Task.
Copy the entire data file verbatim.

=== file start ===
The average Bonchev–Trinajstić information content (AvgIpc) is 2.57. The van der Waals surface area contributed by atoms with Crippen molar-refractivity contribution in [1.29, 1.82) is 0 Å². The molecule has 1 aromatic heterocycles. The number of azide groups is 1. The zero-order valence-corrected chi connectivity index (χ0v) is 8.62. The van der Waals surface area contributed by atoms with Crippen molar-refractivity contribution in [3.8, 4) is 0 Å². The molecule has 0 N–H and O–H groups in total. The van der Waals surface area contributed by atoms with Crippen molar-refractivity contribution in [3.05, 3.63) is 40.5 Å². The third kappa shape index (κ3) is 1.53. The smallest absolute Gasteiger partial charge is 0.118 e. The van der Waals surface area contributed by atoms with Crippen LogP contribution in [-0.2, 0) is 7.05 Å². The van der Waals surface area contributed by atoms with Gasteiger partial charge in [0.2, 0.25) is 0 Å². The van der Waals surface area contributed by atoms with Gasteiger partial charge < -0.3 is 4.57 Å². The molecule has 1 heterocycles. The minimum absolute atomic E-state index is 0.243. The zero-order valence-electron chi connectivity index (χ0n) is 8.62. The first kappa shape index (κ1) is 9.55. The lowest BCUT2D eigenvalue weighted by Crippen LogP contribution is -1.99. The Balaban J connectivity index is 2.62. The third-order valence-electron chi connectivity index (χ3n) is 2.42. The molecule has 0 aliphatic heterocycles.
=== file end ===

The average Bonchev–Trinajstić information content (AvgIpc) is 2.57. The van der Waals surface area contributed by atoms with Crippen molar-refractivity contribution in [1.29, 1.82) is 0 Å². The molecule has 1 aromatic heterocycles. The number of azide groups is 1. The zero-order valence-corrected chi connectivity index (χ0v) is 8.62. The van der Waals surface area contributed by atoms with Crippen molar-refractivity contribution in [3.8, 4) is 0 Å². The molecule has 0 N–H and O–H groups in total. The van der Waals surface area contributed by atoms with Crippen molar-refractivity contribution in [3.05, 3.63) is 40.5 Å². The third kappa shape index (κ3) is 1.53. The smallest absolute Gasteiger partial charge is 0.118 e. The van der Waals surface area contributed by atoms with Crippen LogP contribution in [-0.2, 0) is 7.05 Å². The van der Waals surface area contributed by atoms with Gasteiger partial charge in [0.2, 0.25) is 0 Å². The van der Waals surface area contributed by atoms with Gasteiger partial charge < -0.3 is 4.57 Å². The molecule has 1 heterocycles. The minimum absolute atomic E-state index is 0.243. The zero-order valence-electron chi connectivity index (χ0n) is 8.62. The first kappa shape index (κ1) is 9.55. The lowest BCUT2D eigenvalue weighted by Crippen LogP contribution is -1.99. The Balaban J connectivity index is 2.62. The third-order valence-electron chi connectivity index (χ3n) is 2.42. The molecule has 0 aliphatic heterocycles.